Tax Rates 2019

It is difficult to imagine but soon employers will receive unemployment tax rates for the upcoming year.  Each year, the unemployment agencies calculate tax rates based on employers’ prior experience.  Experience is made up of multiple factors; taxable payroll, taxes paid, payments out for claims lost and reserve balance, to name a few.  While most states mail tax rates starting in November of any given year, a handful of states do so on a different time frame.

Fiscal Year States 

The states of New Hampshire, New Jersey, Tennessee and Vermont mail tax rates in the middle of a calendar year and are effective from July 1 through June 30.  We refer to these as being Fiscal Year states, meaning their tax rates are in effect during what is typically called a fiscal year as opposed to a calendar year, which is the period all other states use.  Of these four states, only New Jersey offers employers the option to buy down rates for the upcoming year so it is imperative all tax notices received be sent to your Tax Analyst for review and verification.  There are very strict deadlines for protesting or in the case of New Jersey, making the voluntary contribution so once past, the opportunity is missed.  Your CCC Tax Analyst is skilled in the verification of tax rates on your behalf and will make certain you are made aware of all possible tax reductions.  

 Tax rate Estimates 

Many employers will be ramping up for 2019 budget meetings over the next several months.  While there will be many line items in their budget, unemployment tax should also be in the mix.  Unemployment tax is one payroll tax that can be controlled through proper administration of claims as well as holding a tight rein on staffing.  Having early insight into what next year’s tax rates will be can assist employers in making the necessary changes to their policies governing employee performance which could have an impact on future tax rates.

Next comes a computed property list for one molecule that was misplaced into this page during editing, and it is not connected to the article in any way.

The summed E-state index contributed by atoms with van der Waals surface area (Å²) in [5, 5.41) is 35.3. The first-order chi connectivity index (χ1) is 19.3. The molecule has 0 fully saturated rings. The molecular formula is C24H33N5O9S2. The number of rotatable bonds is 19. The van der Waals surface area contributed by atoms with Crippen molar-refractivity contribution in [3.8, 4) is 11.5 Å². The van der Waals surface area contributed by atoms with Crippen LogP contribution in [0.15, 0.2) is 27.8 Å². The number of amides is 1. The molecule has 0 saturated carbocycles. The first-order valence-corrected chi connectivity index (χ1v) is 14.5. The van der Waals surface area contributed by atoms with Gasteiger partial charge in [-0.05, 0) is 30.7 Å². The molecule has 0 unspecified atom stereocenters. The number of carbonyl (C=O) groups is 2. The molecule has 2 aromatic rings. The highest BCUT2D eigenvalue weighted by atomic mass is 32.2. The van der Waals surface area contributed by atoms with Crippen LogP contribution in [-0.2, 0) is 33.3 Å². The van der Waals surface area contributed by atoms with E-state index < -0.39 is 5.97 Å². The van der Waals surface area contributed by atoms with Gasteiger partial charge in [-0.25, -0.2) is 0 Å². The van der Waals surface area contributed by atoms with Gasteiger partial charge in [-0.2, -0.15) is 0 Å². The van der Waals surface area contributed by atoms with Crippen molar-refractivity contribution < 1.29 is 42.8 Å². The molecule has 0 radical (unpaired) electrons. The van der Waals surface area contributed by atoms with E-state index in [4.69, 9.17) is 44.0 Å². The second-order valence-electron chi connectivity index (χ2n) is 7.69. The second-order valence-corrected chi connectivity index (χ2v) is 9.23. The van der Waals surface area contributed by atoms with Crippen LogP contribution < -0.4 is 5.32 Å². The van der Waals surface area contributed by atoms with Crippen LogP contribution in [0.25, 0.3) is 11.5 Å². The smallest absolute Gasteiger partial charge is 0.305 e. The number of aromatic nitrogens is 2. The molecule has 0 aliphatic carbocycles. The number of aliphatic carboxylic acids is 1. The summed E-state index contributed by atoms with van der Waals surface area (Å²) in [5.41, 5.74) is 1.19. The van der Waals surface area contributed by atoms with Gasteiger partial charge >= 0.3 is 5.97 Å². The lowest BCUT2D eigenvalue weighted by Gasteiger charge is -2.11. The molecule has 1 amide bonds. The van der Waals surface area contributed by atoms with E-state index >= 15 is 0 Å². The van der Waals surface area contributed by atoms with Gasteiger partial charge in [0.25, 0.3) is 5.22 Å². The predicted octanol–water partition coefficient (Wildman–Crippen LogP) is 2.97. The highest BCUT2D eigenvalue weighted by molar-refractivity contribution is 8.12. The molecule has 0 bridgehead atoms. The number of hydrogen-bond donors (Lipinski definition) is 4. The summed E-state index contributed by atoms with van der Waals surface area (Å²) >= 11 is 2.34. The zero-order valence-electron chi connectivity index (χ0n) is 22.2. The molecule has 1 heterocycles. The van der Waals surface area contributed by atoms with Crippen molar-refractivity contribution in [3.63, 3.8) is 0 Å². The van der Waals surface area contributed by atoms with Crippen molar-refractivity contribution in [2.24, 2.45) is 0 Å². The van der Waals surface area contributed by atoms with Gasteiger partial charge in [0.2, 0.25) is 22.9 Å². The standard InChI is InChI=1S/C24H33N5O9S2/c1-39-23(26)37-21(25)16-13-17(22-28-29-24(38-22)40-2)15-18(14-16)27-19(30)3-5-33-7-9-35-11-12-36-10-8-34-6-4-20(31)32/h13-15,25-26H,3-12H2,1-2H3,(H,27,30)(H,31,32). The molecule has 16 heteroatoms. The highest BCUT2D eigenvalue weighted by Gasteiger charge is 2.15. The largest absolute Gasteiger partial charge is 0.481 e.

Making the adjustments pre-emptively can ensure later success in rate reductions.  Your CCC Tax Analyst can review your accounts and calculate what your 2019 tax rates will be so that you can accurately budget for unemployment taxes.  What better time than the present to have this conversation with your Tax Analyst so if additional data is needed, it can be acquired and the calculations completed before the budget time crunch.   

 California Pays its Title XII Loan 

As previously reported on our “This Just In” column, in May, California paid off its Title XII Loan for the first time in many years.  If the state retains its zero balance until November 10, 2018, the state’s employers should see a return to the minimum Federal Unemployment Insurance Act or FUTA rate of 0.60%.  At this time, estimates indicate California will be successful in this endeavor so employers should see their FUTA taxes return to the minimum allowed for the calendar year.  Currently, no other states have a Title XII loan.  

If you have questions, please contact our Tax Director, Wayne Rottger at 800-207-6926  extension 418 or by email at wrottger@corporatecostcontrol.com.         



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